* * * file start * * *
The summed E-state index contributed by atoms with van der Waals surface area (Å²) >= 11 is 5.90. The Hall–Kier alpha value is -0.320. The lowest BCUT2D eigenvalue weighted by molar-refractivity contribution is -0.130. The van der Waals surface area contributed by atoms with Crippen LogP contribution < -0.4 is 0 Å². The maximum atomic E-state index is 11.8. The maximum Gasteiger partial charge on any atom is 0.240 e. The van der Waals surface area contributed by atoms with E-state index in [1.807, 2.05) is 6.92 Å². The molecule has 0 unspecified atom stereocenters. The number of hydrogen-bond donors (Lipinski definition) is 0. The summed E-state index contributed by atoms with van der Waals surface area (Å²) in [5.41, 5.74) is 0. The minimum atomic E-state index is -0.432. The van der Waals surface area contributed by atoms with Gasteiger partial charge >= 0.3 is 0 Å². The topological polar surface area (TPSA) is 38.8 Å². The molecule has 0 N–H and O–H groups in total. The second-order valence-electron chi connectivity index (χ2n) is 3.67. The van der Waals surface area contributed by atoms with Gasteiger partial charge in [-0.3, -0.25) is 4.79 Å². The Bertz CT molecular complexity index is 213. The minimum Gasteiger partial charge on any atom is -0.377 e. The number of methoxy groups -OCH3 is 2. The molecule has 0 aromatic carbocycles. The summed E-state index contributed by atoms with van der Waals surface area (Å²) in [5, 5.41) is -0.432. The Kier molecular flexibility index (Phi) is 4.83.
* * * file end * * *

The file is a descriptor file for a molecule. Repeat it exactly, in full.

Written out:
The summed E-state index contributed by atoms with van der Waals surface area (Å²) >= 11 is 5.90. The Hall–Kier alpha value is -0.320. The lowest BCUT2D eigenvalue weighted by molar-refractivity contribution is -0.130. The van der Waals surface area contributed by atoms with Crippen LogP contribution < -0.4 is 0 Å². The maximum atomic E-state index is 11.8. The maximum Gasteiger partial charge on any atom is 0.240 e. The van der Waals surface area contributed by atoms with E-state index in [1.807, 2.05) is 6.92 Å². The molecule has 0 unspecified atom stereocenters. The number of hydrogen-bond donors (Lipinski definition) is 0. The summed E-state index contributed by atoms with van der Waals surface area (Å²) in [5.41, 5.74) is 0. The minimum atomic E-state index is -0.432. The van der Waals surface area contributed by atoms with Gasteiger partial charge >= 0.3 is 0 Å². The topological polar surface area (TPSA) is 38.8 Å². The molecule has 0 N–H and O–H groups in total. The second-order valence-electron chi connectivity index (χ2n) is 3.67. The van der Waals surface area contributed by atoms with Gasteiger partial charge in [-0.3, -0.25) is 4.79 Å². The Bertz CT molecular complexity index is 213. The minimum Gasteiger partial charge on any atom is -0.377 e. The number of methoxy groups -OCH3 is 2. The molecule has 0 aromatic carbocycles. The summed E-state index contributed by atoms with van der Waals surface area (Å²) in [5, 5.41) is -0.432. The Kier molecular flexibility index (Phi) is 4.83.